Unfortunately, you and I were not called to serve 50 years ago. We must pause and admit that a great many of our churches were more effective 50 years ago than they are today. Many reasons are given for this, but one of the primary reasons is the fact God did give a vision and the people followed a strategic plan and implemented goals that were God given! Christianity is all about change, in fact you cannot become a Christian unless you transforming encounter with Jesus. Most of the important words of our faith are synonymous with change: conversion, transformation, salvation, sanctification and a host of other doctrines as well. Since Christianity has at its heart the idea of change, it is amazing how difficult change is for most people. Never ignore the fact that change is painful and everyone who is called upon to change knows they are giving something up, and something quite dear usually. You may call it whatever you wish but please do not ignore the fact that change for most folks including myself is quite painful.
In order to change, God sends us reformers. Men and women who are up to the challenge, full of grace and the truth of the Lord Jesus Christ, and are committed to the cause and to loving the church. The task would be easier if I had a three step formula on how to implement change in the local church.
There is no such formula. Sorry!
God has raised you up to be a difference maker. You will have to prayerfully discern God’s will for the given situation in which he has called you. You will need to set a reforming agenda. Everything will be evaluated and scrutinized by the vision. No exceptions! Initially this will be uncomfortable and challenging. Most of us are by default status quo folks.
Every so often God sends a leader who possesses a heart for God and the people. These leaders love God and the church so much they cannot stand idly by and watch local congregations shrivel up and become places of yesteryear. Celebrate the past, celebrate the good things that God did in our midst in bygone years. And after the celebration, be diligent about the vision. Communicate it and let everyone know the vision determines what we do, who we are, and how things are going to be done around here. Not because it’s your way of doing things.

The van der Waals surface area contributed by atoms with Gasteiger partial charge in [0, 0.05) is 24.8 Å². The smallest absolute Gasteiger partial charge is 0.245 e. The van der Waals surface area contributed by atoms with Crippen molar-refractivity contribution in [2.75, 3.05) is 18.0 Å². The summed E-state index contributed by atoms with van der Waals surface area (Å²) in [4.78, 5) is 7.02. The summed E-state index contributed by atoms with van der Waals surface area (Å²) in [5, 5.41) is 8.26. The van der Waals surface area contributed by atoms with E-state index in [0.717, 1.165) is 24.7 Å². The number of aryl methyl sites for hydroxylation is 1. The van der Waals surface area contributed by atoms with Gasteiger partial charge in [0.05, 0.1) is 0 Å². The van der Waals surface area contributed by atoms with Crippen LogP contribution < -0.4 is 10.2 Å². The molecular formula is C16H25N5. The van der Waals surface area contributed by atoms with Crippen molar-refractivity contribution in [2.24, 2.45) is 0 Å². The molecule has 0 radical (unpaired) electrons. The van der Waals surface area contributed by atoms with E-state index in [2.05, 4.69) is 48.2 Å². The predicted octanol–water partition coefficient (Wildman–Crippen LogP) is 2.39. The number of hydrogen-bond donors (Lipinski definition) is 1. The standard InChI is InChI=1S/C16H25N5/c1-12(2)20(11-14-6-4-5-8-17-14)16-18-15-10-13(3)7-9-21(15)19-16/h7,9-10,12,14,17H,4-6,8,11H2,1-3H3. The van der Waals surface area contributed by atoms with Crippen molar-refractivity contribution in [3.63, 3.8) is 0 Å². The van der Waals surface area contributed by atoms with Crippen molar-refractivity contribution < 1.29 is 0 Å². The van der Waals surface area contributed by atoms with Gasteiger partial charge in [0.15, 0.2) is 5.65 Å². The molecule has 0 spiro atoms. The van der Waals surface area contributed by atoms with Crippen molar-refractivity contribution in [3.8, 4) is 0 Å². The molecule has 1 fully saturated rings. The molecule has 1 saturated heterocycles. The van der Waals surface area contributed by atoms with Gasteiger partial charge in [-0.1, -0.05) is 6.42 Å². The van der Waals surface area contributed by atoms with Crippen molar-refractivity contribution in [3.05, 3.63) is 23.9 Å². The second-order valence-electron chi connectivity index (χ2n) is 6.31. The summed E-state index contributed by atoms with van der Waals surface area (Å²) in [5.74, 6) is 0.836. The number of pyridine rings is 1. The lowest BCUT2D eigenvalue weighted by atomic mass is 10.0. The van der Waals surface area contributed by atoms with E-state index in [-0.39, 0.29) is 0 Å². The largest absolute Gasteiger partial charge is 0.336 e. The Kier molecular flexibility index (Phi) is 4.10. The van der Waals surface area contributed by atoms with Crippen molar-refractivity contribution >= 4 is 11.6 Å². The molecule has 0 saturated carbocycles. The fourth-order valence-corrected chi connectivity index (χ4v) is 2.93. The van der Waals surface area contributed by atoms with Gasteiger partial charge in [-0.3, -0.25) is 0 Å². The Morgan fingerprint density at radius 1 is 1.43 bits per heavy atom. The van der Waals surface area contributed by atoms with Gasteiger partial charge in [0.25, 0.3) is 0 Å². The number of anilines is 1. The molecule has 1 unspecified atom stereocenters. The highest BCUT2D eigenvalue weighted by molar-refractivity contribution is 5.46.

Most leaders live uncomfortable lives. A leader becomes uncomfortable because some things that the leader would like to hold onto have to be let go of as well. The leader has to model what change looks like, and has to have the integrity to serve the Lord and the vision for the congregation regardless of personal or corporate pain.
There is a reason there is not a army of reformers today. Reformers gather a host of complainers and, at times, hostile crowds. Hostile crowds who feel if we would just get rid of the reformer we could go back to the good old days.
Here is the truth: the good old days are not coming back! You must follow God in your day, in your generation and at this time. A portion of your leadership will be evaluated by your ability to reform your present situation. It is no small task and certainly not easy, yet it is what God has called you to.
This post was written by Dr Ron Blake. You can find his blog here: wesleyshorse.com